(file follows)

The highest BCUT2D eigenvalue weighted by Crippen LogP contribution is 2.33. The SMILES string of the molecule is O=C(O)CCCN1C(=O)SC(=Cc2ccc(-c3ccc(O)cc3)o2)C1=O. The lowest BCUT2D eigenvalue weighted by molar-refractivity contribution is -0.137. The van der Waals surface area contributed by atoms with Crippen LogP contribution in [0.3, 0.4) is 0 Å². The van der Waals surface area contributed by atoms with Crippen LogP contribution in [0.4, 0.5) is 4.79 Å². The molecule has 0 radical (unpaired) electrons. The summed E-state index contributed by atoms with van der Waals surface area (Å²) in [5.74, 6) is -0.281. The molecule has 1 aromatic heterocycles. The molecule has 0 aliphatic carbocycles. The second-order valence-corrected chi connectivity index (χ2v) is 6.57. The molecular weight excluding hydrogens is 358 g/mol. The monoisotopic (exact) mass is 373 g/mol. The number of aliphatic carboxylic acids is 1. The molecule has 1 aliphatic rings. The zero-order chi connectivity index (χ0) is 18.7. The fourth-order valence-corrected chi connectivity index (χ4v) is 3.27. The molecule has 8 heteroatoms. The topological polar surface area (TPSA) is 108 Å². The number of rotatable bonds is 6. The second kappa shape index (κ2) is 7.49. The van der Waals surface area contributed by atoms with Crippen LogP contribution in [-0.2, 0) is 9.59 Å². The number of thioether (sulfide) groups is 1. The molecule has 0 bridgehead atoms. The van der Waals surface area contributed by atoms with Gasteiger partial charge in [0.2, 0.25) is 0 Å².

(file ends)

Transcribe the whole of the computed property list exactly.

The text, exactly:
The highest BCUT2D eigenvalue weighted by Crippen LogP contribution is 2.33. The SMILES string of the molecule is O=C(O)CCCN1C(=O)SC(=Cc2ccc(-c3ccc(O)cc3)o2)C1=O. The lowest BCUT2D eigenvalue weighted by molar-refractivity contribution is -0.137. The van der Waals surface area contributed by atoms with Crippen LogP contribution in [0.3, 0.4) is 0 Å². The van der Waals surface area contributed by atoms with Crippen LogP contribution in [0.4, 0.5) is 4.79 Å². The molecule has 0 radical (unpaired) electrons. The summed E-state index contributed by atoms with van der Waals surface area (Å²) in [5.74, 6) is -0.281. The molecule has 1 aromatic heterocycles. The molecule has 0 aliphatic carbocycles. The second-order valence-corrected chi connectivity index (χ2v) is 6.57. The molecular weight excluding hydrogens is 358 g/mol. The monoisotopic (exact) mass is 373 g/mol. The number of aliphatic carboxylic acids is 1. The molecule has 1 aliphatic rings. The zero-order chi connectivity index (χ0) is 18.7. The fourth-order valence-corrected chi connectivity index (χ4v) is 3.27. The molecule has 8 heteroatoms. The topological polar surface area (TPSA) is 108 Å². The number of rotatable bonds is 6. The second kappa shape index (κ2) is 7.49. The van der Waals surface area contributed by atoms with Crippen LogP contribution in [-0.2, 0) is 9.59 Å². The number of thioether (sulfide) groups is 1. The molecule has 0 bridgehead atoms. The van der Waals surface area contributed by atoms with Gasteiger partial charge in [0.2, 0.25) is 0 Å².